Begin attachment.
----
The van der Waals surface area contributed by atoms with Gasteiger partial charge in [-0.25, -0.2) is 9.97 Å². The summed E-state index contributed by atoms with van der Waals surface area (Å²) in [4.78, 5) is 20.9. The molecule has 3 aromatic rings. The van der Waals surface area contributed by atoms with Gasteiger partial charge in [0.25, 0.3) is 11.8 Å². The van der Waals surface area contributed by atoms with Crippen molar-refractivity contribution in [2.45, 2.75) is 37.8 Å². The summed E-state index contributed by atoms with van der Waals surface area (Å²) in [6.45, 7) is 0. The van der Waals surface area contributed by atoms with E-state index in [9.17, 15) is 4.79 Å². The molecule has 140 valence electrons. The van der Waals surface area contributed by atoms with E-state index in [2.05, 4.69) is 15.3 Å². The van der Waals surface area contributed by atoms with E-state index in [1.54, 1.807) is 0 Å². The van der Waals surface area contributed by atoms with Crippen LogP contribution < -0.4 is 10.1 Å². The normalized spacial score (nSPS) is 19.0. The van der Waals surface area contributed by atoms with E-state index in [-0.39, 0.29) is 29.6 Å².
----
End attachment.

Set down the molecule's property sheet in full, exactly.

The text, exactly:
The van der Waals surface area contributed by atoms with Gasteiger partial charge in [-0.25, -0.2) is 9.97 Å². The summed E-state index contributed by atoms with van der Waals surface area (Å²) in [4.78, 5) is 20.9. The molecule has 3 aromatic rings. The van der Waals surface area contributed by atoms with Gasteiger partial charge in [0.25, 0.3) is 11.8 Å². The van der Waals surface area contributed by atoms with Crippen molar-refractivity contribution in [2.45, 2.75) is 37.8 Å². The summed E-state index contributed by atoms with van der Waals surface area (Å²) in [6.45, 7) is 0. The van der Waals surface area contributed by atoms with E-state index in [9.17, 15) is 4.79 Å². The molecule has 140 valence electrons. The van der Waals surface area contributed by atoms with E-state index in [2.05, 4.69) is 15.3 Å². The van der Waals surface area contributed by atoms with E-state index in [1.54, 1.807) is 0 Å². The van der Waals surface area contributed by atoms with Crippen LogP contribution < -0.4 is 10.1 Å². The normalized spacial score (nSPS) is 19.0. The van der Waals surface area contributed by atoms with E-state index in [-0.39, 0.29) is 29.6 Å².